WONDER WOMAN

 

He was alone in the house: a bit doleful, a bit disengaged. Somewhere there was a depression in the room, but he wasn’t sure if it was him that had it. He thought well, I’ll concentrate on my favourite things: I’ll read, I’ll look at a film. And then he remembered it was his birthday, so he thought  he’d do a little ritual, and make a wish.

Feeling a little foolish, he lit a scented candle (it made him cough a bit) and then intoned: “I wish for my heart’s desire!” The he blew out the candle. A stronger breeze blew through the room, and seemed to gain force. There was a rustle and a click, as though several cogs had interlocked at once. Then a light shone out of the living room.

 

Cautiously, he peeped round the corner of the door. There on the sofa she was, with the lamp on her. She looked golden and blue. Long legs, an astonishing cleavage,  tumbling hair that seemed to be all Redken. She had a shield, for God’s sake. And a spear. It was Wonder Woman herself. Her boots creaked loudly as she stood up.

 

You never quite know how to deal with your fantasy. He introduced himself. But she seemed somehow recalcitrant. He didn’t mind her not agreeing with him: indeed, that might be stimulating. But she was astonishingly argumentative, and even quarrelled with herself once or twice. He tried to order a takeaway (“not vegan enough, not meaty enough”) and then offered her a drink (“my body is a temple, but OK, make it a double”). The worst was her frenzied activity level. She was able to walk up the wall and starting jogging on the ceiling. She used his new standard lamp as a sparring partner. Finally, in desperation, he tried to broach the issue of romance. This was not a good choice of topic. “I don’t think I’ve got a vagina” she said: “at least, nobody has found one.” But as a sort of recompense, she flipped out her breasts. That was alarming, as there were eyes where her nipples should be. So he was in the odd position of wondering whether to offer her a new conical brassiere, or a giant pair of sunglasses.

 

This was not a great birthday evening. There wasn’t even any cake. He began to find his visitor a trial, and discovered that desire could be cumbersome. It was rather early in the relationship to wish that she would go away: but he began to do so, and fervently. He lit the scented candle again. It guttered a little, as he intoned: “please be more ordinary, or go away!” She could not do the first, but could manage the second, with a puff of wind and a screech. Some strips of silver foil, and a blue star, and the heel of a boot, were all she left behind. He could cherish these, and keep them as relics: a reminder of the potency and oddness of dreams.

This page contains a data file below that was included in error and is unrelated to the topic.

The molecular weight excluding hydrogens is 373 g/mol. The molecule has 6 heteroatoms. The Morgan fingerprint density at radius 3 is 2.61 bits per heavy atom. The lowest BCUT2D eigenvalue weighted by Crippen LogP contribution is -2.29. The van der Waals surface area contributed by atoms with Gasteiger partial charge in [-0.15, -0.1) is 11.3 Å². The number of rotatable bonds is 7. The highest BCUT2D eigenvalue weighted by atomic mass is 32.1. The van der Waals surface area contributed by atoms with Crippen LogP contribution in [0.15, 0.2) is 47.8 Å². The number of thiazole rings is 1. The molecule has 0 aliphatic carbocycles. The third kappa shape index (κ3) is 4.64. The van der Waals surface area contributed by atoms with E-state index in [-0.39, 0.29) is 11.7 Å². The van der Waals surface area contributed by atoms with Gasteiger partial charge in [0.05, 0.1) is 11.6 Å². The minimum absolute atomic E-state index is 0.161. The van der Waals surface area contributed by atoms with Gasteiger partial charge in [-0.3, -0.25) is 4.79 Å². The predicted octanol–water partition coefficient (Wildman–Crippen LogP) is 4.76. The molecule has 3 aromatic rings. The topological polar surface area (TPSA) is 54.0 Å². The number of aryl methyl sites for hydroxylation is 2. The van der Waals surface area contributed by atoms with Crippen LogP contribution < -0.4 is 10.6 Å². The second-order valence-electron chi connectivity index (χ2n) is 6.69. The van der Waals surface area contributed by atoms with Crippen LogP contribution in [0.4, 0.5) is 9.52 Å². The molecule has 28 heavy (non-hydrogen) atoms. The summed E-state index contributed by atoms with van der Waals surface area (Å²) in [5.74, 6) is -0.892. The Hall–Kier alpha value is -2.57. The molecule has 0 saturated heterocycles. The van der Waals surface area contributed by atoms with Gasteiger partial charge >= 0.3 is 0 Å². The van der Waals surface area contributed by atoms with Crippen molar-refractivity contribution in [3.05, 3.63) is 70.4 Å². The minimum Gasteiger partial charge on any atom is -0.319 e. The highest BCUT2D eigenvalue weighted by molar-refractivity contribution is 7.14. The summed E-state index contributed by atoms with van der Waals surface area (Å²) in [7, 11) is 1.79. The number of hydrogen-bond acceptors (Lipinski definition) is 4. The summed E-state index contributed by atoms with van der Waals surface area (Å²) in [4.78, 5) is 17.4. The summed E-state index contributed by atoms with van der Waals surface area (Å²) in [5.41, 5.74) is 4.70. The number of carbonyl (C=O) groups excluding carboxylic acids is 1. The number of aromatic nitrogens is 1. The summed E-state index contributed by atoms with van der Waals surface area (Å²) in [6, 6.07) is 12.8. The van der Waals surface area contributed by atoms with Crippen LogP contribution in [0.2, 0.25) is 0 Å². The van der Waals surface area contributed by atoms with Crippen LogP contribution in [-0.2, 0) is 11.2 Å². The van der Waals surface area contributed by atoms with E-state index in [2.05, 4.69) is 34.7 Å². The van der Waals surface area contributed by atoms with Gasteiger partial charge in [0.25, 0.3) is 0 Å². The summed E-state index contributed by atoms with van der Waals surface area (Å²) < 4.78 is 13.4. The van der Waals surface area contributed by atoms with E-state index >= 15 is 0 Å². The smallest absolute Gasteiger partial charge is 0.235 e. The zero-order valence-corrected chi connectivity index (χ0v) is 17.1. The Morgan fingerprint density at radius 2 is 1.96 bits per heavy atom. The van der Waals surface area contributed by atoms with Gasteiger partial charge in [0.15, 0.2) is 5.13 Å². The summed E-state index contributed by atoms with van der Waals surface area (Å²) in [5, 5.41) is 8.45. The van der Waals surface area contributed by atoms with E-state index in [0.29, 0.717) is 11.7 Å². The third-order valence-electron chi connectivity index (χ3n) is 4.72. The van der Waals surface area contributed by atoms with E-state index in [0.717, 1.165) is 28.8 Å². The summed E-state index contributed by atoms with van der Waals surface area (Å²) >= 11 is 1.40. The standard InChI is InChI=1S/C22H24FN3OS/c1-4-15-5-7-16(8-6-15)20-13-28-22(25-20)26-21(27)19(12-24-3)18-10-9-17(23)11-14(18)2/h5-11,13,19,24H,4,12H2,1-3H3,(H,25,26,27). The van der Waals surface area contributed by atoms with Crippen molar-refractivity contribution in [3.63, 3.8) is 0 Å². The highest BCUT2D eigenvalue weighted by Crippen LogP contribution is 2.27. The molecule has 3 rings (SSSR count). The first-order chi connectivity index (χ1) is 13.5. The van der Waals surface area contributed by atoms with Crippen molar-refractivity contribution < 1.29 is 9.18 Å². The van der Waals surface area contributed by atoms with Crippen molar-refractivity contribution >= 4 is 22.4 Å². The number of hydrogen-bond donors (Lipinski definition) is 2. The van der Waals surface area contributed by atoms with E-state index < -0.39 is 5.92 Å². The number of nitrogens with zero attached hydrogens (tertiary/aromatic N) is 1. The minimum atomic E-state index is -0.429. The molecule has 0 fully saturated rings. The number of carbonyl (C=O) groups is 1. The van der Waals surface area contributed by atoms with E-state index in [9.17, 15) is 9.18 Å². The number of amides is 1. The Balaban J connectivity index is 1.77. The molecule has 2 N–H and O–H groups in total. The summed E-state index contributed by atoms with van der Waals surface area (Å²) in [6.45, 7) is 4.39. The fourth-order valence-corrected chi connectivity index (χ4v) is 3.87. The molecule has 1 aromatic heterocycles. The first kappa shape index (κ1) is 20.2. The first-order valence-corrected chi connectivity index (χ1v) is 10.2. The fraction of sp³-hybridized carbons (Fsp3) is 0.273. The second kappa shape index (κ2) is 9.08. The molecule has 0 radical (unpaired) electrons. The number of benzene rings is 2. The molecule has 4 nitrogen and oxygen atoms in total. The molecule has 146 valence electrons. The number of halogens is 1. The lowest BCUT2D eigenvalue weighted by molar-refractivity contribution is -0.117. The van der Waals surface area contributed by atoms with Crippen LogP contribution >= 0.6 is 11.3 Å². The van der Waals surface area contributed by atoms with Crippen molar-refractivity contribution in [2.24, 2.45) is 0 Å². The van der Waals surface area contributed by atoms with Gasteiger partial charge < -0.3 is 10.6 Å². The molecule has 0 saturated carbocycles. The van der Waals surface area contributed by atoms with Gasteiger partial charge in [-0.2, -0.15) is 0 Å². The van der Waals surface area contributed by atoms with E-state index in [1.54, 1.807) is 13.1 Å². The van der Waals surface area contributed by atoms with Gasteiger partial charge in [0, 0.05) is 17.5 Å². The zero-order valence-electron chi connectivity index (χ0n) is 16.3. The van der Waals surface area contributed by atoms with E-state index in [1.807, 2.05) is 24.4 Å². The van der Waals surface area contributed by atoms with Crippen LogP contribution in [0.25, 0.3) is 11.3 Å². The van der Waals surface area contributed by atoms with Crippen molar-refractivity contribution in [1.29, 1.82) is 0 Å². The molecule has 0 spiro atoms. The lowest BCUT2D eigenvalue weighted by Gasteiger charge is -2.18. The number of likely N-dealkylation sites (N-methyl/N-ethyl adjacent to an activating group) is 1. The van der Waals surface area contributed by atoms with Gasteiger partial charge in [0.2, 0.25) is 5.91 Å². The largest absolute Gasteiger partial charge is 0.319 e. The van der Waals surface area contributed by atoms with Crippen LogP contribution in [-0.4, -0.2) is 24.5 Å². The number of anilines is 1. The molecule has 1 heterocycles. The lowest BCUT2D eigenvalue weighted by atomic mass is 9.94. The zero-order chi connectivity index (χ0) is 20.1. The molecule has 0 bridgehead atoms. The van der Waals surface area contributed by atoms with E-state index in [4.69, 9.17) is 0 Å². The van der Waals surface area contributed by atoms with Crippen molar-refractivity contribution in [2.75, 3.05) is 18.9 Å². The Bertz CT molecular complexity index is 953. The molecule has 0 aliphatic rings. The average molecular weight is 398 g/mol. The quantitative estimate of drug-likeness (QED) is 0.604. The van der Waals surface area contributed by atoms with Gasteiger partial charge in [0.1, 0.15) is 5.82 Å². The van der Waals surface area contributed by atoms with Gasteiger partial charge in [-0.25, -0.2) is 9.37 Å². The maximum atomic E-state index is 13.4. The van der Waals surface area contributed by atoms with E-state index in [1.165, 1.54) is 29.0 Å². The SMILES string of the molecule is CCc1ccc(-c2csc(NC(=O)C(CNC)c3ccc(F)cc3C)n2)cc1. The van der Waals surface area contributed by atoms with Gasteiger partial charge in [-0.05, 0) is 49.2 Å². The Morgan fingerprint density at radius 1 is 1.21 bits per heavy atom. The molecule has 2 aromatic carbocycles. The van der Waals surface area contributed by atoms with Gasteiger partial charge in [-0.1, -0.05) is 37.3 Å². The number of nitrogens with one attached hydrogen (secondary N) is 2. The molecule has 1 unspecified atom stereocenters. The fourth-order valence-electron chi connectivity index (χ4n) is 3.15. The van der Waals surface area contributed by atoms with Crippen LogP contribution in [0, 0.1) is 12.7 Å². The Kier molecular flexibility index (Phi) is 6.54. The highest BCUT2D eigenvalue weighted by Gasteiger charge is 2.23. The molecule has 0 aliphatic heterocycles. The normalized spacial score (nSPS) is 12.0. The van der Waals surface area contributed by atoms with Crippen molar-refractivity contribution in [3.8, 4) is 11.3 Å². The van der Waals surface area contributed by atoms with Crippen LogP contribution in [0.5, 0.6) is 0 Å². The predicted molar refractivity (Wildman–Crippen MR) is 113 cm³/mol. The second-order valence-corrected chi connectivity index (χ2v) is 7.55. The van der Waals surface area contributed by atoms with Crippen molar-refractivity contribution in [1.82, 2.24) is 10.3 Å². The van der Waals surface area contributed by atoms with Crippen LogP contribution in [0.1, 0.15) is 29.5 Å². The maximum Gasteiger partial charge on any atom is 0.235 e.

Arrow left_white.png
Arrow right_white.png

FOLLOW ME

  • Facebook Social Icon
  • Twitter Social Icon
  • YouTube Social  Icon

© 2020 by Sue Harper

feminist gothic literature | tales of the macabre | fantastic and supernatural | gothic fiction | written by women | gothic literary tradition | gothic fiction | supernatural | fantastic and paranoia | literary female gothic | gothic narrative | stories of transformation and surprise | sue harper | short stories | feminist gothic literature | The Dark Nest | portsmouth university | emeritus professor sue harper | feminist gothic literature | tales of the macabre | fantastic and supernatural | gothic fiction | written by women | gothic literary tradition | gothic fiction | outstanding achievement award | british association of film, theatre and television | professor of film history at portsmouth university | film, media and creative arts | british academy and the arts and humanities research council | stories of transformation and surprise | sue harper | short stories | feminist gothic literature | The Dark Nest |